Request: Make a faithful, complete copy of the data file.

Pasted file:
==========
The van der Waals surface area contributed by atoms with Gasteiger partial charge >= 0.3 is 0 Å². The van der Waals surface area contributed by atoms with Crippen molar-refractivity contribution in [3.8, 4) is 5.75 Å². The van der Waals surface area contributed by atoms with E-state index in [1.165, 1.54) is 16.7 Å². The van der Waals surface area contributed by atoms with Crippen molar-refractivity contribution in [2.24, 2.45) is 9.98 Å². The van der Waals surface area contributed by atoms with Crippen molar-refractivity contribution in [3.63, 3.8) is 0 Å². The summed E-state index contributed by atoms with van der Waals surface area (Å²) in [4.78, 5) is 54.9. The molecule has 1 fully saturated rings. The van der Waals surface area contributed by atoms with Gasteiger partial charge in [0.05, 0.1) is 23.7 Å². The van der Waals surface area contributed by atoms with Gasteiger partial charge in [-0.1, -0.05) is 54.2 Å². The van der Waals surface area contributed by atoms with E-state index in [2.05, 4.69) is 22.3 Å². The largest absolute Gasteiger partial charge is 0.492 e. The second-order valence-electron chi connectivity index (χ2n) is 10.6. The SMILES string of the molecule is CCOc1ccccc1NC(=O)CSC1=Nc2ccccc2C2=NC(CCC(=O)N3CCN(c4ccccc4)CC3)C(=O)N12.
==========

The van der Waals surface area contributed by atoms with Gasteiger partial charge >= 0.3 is 0 Å². The van der Waals surface area contributed by atoms with Crippen molar-refractivity contribution in [3.8, 4) is 5.75 Å². The van der Waals surface area contributed by atoms with E-state index in [1.165, 1.54) is 16.7 Å². The van der Waals surface area contributed by atoms with Crippen molar-refractivity contribution in [2.24, 2.45) is 9.98 Å². The van der Waals surface area contributed by atoms with Crippen molar-refractivity contribution in [3.63, 3.8) is 0 Å². The summed E-state index contributed by atoms with van der Waals surface area (Å²) in [4.78, 5) is 54.9. The molecule has 1 fully saturated rings. The van der Waals surface area contributed by atoms with Gasteiger partial charge in [0.05, 0.1) is 23.7 Å². The van der Waals surface area contributed by atoms with Gasteiger partial charge in [-0.1, -0.05) is 54.2 Å². The van der Waals surface area contributed by atoms with E-state index in [2.05, 4.69) is 22.3 Å². The largest absolute Gasteiger partial charge is 0.492 e. The second-order valence-electron chi connectivity index (χ2n) is 10.6. The SMILES string of the molecule is CCOc1ccccc1NC(=O)CSC1=Nc2ccccc2C2=NC(CCC(=O)N3CCN(c4ccccc4)CC3)C(=O)N12.